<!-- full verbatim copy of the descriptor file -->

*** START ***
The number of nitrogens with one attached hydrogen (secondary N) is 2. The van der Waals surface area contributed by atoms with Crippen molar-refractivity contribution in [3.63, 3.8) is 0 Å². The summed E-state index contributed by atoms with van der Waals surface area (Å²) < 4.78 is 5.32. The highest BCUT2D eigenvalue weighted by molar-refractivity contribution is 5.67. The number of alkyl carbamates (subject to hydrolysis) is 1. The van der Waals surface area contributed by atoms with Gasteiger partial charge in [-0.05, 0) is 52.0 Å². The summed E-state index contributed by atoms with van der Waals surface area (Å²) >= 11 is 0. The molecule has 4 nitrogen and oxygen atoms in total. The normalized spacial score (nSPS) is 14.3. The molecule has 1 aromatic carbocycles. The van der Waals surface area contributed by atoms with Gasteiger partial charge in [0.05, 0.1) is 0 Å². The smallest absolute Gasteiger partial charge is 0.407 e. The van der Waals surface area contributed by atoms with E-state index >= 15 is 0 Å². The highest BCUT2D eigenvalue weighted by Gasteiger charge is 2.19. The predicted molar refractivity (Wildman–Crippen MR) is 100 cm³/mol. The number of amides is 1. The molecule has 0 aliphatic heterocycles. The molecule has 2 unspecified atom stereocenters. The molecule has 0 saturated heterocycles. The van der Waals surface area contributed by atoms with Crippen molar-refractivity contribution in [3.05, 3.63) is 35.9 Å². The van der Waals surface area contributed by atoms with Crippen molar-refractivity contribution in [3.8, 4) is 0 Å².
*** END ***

The number of nitrogens with one attached hydrogen (secondary N) is 2. The van der Waals surface area contributed by atoms with Crippen molar-refractivity contribution in [3.63, 3.8) is 0 Å². The summed E-state index contributed by atoms with van der Waals surface area (Å²) < 4.78 is 5.32. The highest BCUT2D eigenvalue weighted by molar-refractivity contribution is 5.67. The number of alkyl carbamates (subject to hydrolysis) is 1. The van der Waals surface area contributed by atoms with Gasteiger partial charge in [-0.05, 0) is 52.0 Å². The summed E-state index contributed by atoms with van der Waals surface area (Å²) >= 11 is 0. The molecule has 4 nitrogen and oxygen atoms in total. The normalized spacial score (nSPS) is 14.3. The molecule has 1 aromatic carbocycles. The van der Waals surface area contributed by atoms with Gasteiger partial charge in [0.05, 0.1) is 0 Å². The smallest absolute Gasteiger partial charge is 0.407 e. The van der Waals surface area contributed by atoms with E-state index >= 15 is 0 Å². The highest BCUT2D eigenvalue weighted by Gasteiger charge is 2.19. The predicted molar refractivity (Wildman–Crippen MR) is 100 cm³/mol. The number of amides is 1. The molecule has 0 aliphatic heterocycles. The molecule has 2 unspecified atom stereocenters. The molecule has 0 saturated heterocycles. The van der Waals surface area contributed by atoms with Crippen molar-refractivity contribution in [3.05, 3.63) is 35.9 Å². The van der Waals surface area contributed by atoms with Crippen molar-refractivity contribution in [3.8, 4) is 0 Å².